Drafting Teague could go a long way for the Bulls as they opted to build towards the future over focusing on the present.
In the 2012 NBA draft the Chicago Bulls drafted Kentucky Wildcats’ point guard Marquis Teague. I felt that the Bulls made a great choice for a team that did not move up in the draft as I had originally hoped. Once the selection was made, there were moans about the Bulls choosing a backup point guard over their biggest need at shooting guard?
First off, who knows when, or if, Derrick Rose will return to form?
Why not roll the dice on a player who many draft gurus had going in the teens to early-20s in the draft? Teague is quick, with decent court awareness and helped lead the Wildcats to an NCAA title.
With a total of six Wildcats taken in the draft, Teague had the keys to the ignition in Kentucky for an NBA-type of college team.
Of the shooting guards that were available, Memphis’ Will Barton and Doron Lamb (who was Teague’s Wildcat teammate), neither brings to the table a cure for what ails the Bulls the most.
The Bulls need shot-creators first and shot-makers second.
Without a player to deliver the ball to his Bulls’ teammates, who is going to score points?
Teague brings that dynamic to the Bulls. Teague will need some time to develop as he is only 19 years of age. There are questions about his shooting touch and his decision-making, but the Bulls can afford to allow Teague to learn on the job. There are no huge expectations for the Bulls going into the 2012-13 season.
Did the Bulls get it right in the NBA Draft?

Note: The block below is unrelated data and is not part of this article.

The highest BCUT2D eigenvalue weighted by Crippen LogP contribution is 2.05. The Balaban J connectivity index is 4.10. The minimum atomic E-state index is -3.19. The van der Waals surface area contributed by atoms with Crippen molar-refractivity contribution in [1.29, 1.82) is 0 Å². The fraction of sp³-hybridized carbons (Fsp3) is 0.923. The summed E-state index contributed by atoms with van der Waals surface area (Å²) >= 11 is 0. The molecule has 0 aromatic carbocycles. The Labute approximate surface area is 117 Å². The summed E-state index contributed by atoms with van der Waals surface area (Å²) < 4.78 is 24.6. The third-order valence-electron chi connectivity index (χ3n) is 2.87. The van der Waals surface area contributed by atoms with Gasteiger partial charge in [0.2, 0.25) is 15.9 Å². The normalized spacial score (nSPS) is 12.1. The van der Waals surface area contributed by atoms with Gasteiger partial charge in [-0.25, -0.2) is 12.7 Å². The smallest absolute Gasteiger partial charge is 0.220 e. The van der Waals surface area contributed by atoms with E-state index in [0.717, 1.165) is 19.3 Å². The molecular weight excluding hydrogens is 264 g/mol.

Teague could turn out to be what the Bulls needed all along: an athletic guard that can get to the basket at will, and is as explosive a leaper as anyone in the draft. Teague is the anti-C.J. Watson. And he has an edge to him. Teague made perfect sense for the Bulls.
Painting a picture with a broad, futuristic brush, if Teague "gets it” early by playing good defense and finding his teammates for good shot opportunities, he could threaten for Rookie of the Year honors. He could also partner with Rose and the two of them would become a smallish but freakish backcourt. One that is similar to what the Bucks have with Brandon Jennings and Monta Ellis. Or what the Celtics will have with Rajon Rondo and a returning Avery Bradley.
The Bulls could have gone with Barton or Lamb, but who would get them the ball?
I would rather have Teague backing up a veteran point guard while he learns the system over a rookie shooting guard who cannot create plays for others. With the 29th pick of the 2012 NBA draft, the Bulls decided to go with the future and not allow the past to affect the present state of their team.